- Part 4: Protection for safety (15 questions, 25% of exam, questions 13-27)
- Part 5: Selection and erection of equipment (14 questions, 23% of exam, questions 28-41)
- Part 6: Inspection and testing (4 questions, 7% of exam, questions 42-45)
- Part 7: Special installations or locations (10 questions, 17% of exam, questions 46-55)
- Appendices (5 questions, 8% of exam, questions 56-60)
Notes to consider
There a couple of observations worth referencing here.
Firstly, if you consider the proportion of questions tethered to Parts 4,5, and 7, then one can easily infer that these are the areas which require most revision attention. Indeed, these three parts account for a massive 65% of the overall result. Ensure you plan your studying time with respect towards question amounts per section.
Secondly, although the book feels relatively overwhelming in scope, it’s worth pointing out that the questions are heavily weighted towards the front end of the book. A massive 55 questions out of 60 are derived from the first 300 pages of the book, which means only five responses are required from the guide’s last 100 pages. As this is mostly dominated by the Appendices, make sure you don’t drown in terminology or various tables and their figures. Again, the test is not assessing your grasp of industry jargon. It’s aiming to understand whether you could safely and competently deliver electrical installs in compliance with the regulations.
In your preparation, make sure that you spend adequate times on the sections that demand the most attention because of their content detail, and clearly review any topics that you feel less assured in.
What will the exam test me on?
As referenced, the test is designed to assess your capability in practically applying the regulations documented in the 17th edition book. But what does this actually look like? Amongst other elements, you’ll be expected to be able to:
- Confidently use the appendices, definition pages and index to locate information and deploy its contents accordingly.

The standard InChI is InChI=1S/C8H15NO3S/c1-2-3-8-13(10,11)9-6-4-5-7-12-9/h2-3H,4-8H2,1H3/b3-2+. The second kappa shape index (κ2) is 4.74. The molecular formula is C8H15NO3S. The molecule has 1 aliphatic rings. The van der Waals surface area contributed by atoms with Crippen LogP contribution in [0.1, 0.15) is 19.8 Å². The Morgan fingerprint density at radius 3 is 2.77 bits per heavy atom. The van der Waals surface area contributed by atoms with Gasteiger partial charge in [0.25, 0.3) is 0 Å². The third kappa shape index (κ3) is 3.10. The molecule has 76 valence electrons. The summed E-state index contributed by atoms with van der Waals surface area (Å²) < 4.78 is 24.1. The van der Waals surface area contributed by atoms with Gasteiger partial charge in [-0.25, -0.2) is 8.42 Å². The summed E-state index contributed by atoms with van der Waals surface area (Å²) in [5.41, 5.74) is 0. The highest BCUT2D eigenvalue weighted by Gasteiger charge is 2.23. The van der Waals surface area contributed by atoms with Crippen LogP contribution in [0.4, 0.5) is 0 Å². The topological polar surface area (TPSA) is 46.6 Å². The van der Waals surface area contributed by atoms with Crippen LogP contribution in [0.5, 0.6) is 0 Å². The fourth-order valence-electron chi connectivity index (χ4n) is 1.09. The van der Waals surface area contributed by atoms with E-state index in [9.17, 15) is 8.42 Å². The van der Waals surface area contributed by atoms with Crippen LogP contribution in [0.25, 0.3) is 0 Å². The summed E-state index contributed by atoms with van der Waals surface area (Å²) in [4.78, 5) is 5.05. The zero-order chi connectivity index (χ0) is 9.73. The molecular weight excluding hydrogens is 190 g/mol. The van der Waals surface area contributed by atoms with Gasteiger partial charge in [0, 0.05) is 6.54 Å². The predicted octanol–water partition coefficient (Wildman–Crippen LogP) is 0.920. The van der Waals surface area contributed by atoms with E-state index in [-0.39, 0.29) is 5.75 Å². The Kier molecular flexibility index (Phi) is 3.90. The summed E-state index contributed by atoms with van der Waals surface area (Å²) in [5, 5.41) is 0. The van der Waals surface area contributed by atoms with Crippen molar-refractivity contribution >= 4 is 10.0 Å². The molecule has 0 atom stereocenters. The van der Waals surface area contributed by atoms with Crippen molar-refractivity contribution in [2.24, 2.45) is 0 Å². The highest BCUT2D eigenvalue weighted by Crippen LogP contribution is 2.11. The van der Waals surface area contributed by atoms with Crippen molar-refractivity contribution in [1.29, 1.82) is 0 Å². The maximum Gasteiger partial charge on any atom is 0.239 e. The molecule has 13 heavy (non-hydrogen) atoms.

- Have a firm understanding of health and safety legislation and best practice, and how the regulations complement statutory documentation (wiring regulations, despite their central importance, are not technically statutory guidelines, although can be utilised as supporting documentation in a court of law).
- Calculate earth fault loop impedance, voltage drops, and cable sizes for specific installs in correspondence to current carrying capacity.
- Understand which items in a circuit need to be inspected, and the sequencing of performing tests on electrical instalments.
- Articulate key elements to be considered when designing and erecting installations.
- Have a strong understand of potential risks and hazards, and which regulations serve to mitigate against their dangers.
- Identify correct types of over-current devices for installations.
- Articulate the difference between main and secondary bonding.
- Understand what actions can be taken to promote protection from shocks. This is inclusive of incidents potentially caused by both direct and indirect contact.
- Have a decent understanding of various installs conducted in ‘special’ locations, and the main watch-outs to ensure their successful execution
- Be able to identify, locate, and apply specific regulations based on particular contexts and works demands.
If you feel confident in your knowledge on the above, and prepare thoroughly, then you should be able to comfortably get through the examination. The pass rate is high for this test, but please don’t allow any room for complacency!
Please digest the information contained in this article, and build an appropriate revision plan to complement your current competency level. If you require any further information on the content, structure or format of the exam, then please either liaise with your course convenor, or consult an industry professional.
Best of luck!